The Future Isn’t Grim; Humans vs AI
We have got used to believe that development and rise of Artificial Intelligence will cause big damage in the structure of our world. Actually, we forgot about the superpowers we have.
Increasing automatisation of work, employment reductions, continuous number of professions becoming obsolete — these are just some of our most common fears. McKinsey estimates that 45% of current positions could be automated using existing technologies. Forrester predicts that more than 9 million jobs will have disappeared within 10 years.
As internet of things is on the rise, our reality becomes dominated and defined by data. Each day we produce huge amounts of information which reflects our habits and customs. Nearly everything is connected and almost every aspect of human life is covered and described by the data. Digital transformation changes not only the services and goods we may purchase but also our buying preferences and work environment.
In most common opinion, “digital” occupations belong to data analysts, engineers, developers and computer scientists. Even marketing — regrdless its cultural and psychological background — is now driven by programmatic software and the human factor there is decreasing. This proves how underestimated social sciences are — beginning with psychology, through sociology and anthropology, ending on philosophy.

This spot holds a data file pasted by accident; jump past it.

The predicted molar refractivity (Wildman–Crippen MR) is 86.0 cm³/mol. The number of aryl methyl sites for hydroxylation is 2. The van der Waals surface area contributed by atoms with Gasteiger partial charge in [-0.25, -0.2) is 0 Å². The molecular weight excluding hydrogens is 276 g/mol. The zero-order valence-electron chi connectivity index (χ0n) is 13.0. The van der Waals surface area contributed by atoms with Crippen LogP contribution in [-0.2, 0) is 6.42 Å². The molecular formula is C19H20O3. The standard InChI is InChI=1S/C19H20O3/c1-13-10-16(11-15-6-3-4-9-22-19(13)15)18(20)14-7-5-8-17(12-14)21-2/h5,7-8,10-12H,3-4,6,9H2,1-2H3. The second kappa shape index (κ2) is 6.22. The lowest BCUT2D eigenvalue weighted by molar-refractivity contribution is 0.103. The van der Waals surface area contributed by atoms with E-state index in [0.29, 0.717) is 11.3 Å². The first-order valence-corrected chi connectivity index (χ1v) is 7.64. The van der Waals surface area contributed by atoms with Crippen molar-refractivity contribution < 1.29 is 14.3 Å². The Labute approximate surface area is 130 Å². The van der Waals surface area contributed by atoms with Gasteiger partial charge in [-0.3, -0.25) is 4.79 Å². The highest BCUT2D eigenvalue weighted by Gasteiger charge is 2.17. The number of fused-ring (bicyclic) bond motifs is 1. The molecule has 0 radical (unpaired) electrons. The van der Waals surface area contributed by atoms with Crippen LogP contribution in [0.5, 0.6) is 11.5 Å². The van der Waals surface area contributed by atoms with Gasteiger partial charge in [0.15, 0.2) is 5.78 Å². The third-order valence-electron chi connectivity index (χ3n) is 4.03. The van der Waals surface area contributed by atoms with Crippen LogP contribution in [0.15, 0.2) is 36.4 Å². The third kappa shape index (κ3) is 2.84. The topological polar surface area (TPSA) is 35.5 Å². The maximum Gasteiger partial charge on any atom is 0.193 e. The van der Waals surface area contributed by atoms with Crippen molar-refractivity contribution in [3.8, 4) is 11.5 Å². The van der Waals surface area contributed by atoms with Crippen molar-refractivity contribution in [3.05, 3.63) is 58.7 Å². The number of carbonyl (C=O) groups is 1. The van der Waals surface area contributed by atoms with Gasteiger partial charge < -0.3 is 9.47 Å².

Each time we speak about data analysis or interpretation, about gathering deep insights and using them in further understanding of digital transformation, we speak about social sciences. They are crucial for making this change actually human — just to mention ethical design, fairness in policymaking, or things as simple (sic!) as advertising. Social scientists and their skills are exactly what the world needs, believe it or not — to make digital world inhabitable.
Yes, many workplaces will be automated. Even more will become obsolete, because of future technology development. But digital transformation opens the ultimate way to form new career opportunities for those who have been undervalued too long. And, last but not least — to put light on once important, but now forgotten values as humanism and ethics.